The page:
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AndroPedia Tech Library
As part of our service, it is important to keep our client-partners well informed on IT developments, news, and best practices. Here is just a sampling of typical items from our AndroPediaSM library archive:
Password Quick Tips – 6 Do’s And Don’ts Oct 02, 2017
We’ve been polling our readers recently for topics of interest. Of course, cyber security and ransomware are hot topics but many of you mentioned that you are interested in quick tips you can follow or use yourself.
You ask – we deliver.
Without further ado – check out these 6 quick tips for best password practices
- Create passwords with multiple cases, symbols and numbers. Just be sure to avoid passwords such as “123456”, “qwerty”, “football”, “princess” or “password” – some of the most common passwords in 2016 according to SplashData.
- Don’t create a password based on personal details such as your birth date, an anniversary, phone number, social security number etc. While not everyone may know these details about you, they are among the first a cybercriminal or evildoer will attempt when trying to hack your account. Even worse, if your password data is compromised, imagine what a cybercriminal could do with that social security information if it was exposed.
- Avoid using the same password on multiple sites. We get it, remembering different passwords for all of your different sites and needs is difficult. It is important to create something unique for every login you maintain. Remember, if a hacker gets ahold of your password for one account, the first thing they will do is try that bad boy on bank accounts, social media, emails and anywhere else they can to grab sensitive information or even your hard earned money.
- Change your passwords regularly. We suggest changing passwords every 90 days. This can be a pain but if you maintain this practice you make getting into your accounts that much harder.
- Do Not keep a list of your passwords on your computer. Keeping a list of passwords is dangerous in any format. You open yourself up to great risk in doing so. The worst method for this is keeping a list of your passwords in a file on your computer. Instead, keep a list of each site and next to it write a specific clue that will only make sense to you. This can help jog your memory without spilling the beans if someone stumbles upon the file.
- Use Dual Authentication. Many apps and sites now offer dual authentication as an added security measure. Once you login to your account, you will be prompted for a code (either one you create or a randomly generated code). You put this code into the site as a second proof of your identity. This feature greatly reduces if not eliminates the likelihood of someone breaking into your accounts.
Password protection is difficult. The average Joe has anywhere from 20-200 passwords. We recognize that is a big gap but even memorizing 20 different passwords is a difficult task. With that said, we would like to provide you with a few useful tools that can free up your memory and manage your password security for you.
There are a variety of password managers on the market. We have used and enjoyed LastPass which comes with a free and premium subscription as well as an app for your phone. If you want to check out a variety of password managers and how they stack up – PC Magazine released their “Best Password Managers of 2017” earlier this month.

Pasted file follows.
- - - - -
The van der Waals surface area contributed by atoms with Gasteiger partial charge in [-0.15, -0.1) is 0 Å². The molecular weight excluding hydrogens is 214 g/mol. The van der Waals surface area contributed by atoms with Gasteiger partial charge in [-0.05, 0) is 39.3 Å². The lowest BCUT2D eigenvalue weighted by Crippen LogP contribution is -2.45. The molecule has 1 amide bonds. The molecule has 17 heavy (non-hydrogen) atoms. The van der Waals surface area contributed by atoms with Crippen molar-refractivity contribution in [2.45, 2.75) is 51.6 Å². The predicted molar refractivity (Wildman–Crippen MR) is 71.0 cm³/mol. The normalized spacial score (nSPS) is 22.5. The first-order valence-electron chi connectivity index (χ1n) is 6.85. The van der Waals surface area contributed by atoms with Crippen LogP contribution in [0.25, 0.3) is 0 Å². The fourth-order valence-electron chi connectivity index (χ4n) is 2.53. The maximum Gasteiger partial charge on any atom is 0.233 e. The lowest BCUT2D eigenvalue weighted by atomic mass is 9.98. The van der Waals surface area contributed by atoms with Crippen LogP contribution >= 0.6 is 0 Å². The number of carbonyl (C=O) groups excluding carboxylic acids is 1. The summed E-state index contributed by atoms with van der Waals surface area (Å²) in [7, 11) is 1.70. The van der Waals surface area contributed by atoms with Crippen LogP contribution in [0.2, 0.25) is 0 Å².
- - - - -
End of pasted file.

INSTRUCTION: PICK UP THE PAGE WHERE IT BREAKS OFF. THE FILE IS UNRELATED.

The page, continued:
Password Security Tests
Platforms and websites do exist that will check the security of your password. There are even some websites out there that will tell you how long a hacker would have to spend to crack your code. Check out our recommended tool here .
Email Alias Tools
We’ve found an interesting tool that can help you keep track of your passwords but also creates aliases for your email address. This is useful because without your email address, a password is essentially useless. Now, of course you don’t want someone to have your password at all but this also helps you keep your inbox clear of spam and unwanted mail.
Any of these tools can help you out. If you have any questions feel free to reach the Andromeda Team Today!
The post Password Quick Tips – 6 Do’s And Don’ts appeared first on Andromeda Technology Solutions.Dark Web Series Part 1 – What Is the Dark Web & Why It Matters To You Dec 29, 2017
Ransomware, cybercrime, hackers . . .
It’s safe to say that you’ve at least heard of these terms in the news and if you are like most people, you’ve heard them over and over on the news, in the office and just in everyday conversation for the past few years.
This progression in the cybersecurity world may come with unique phrases and buzzwords but the trend itself is nothing new. Since the internet’s beginning, there have been people working to cause chaos.
Think computer viruses, Trojan horses, scams, spam, malware etc.
Like most technology, the internet is used predominantly for good. But, there are always a few bad apples who take good technology and choose to use it with less than the best intentions. And while there have always been “bad guys” out there trying to disrupt good works from being done, over the last decade and specifically in the last few years we’ve seen an incredible increase in spending, vulnerability and rates of incident for large scale cyber-attacks.
To put this in perspective, spending on cybersecurity is projected to exceed 1 trillion dollars by 2021. In 2017, information security (a subset of the cybersecurity industry) spending hit over 86 billion dollars.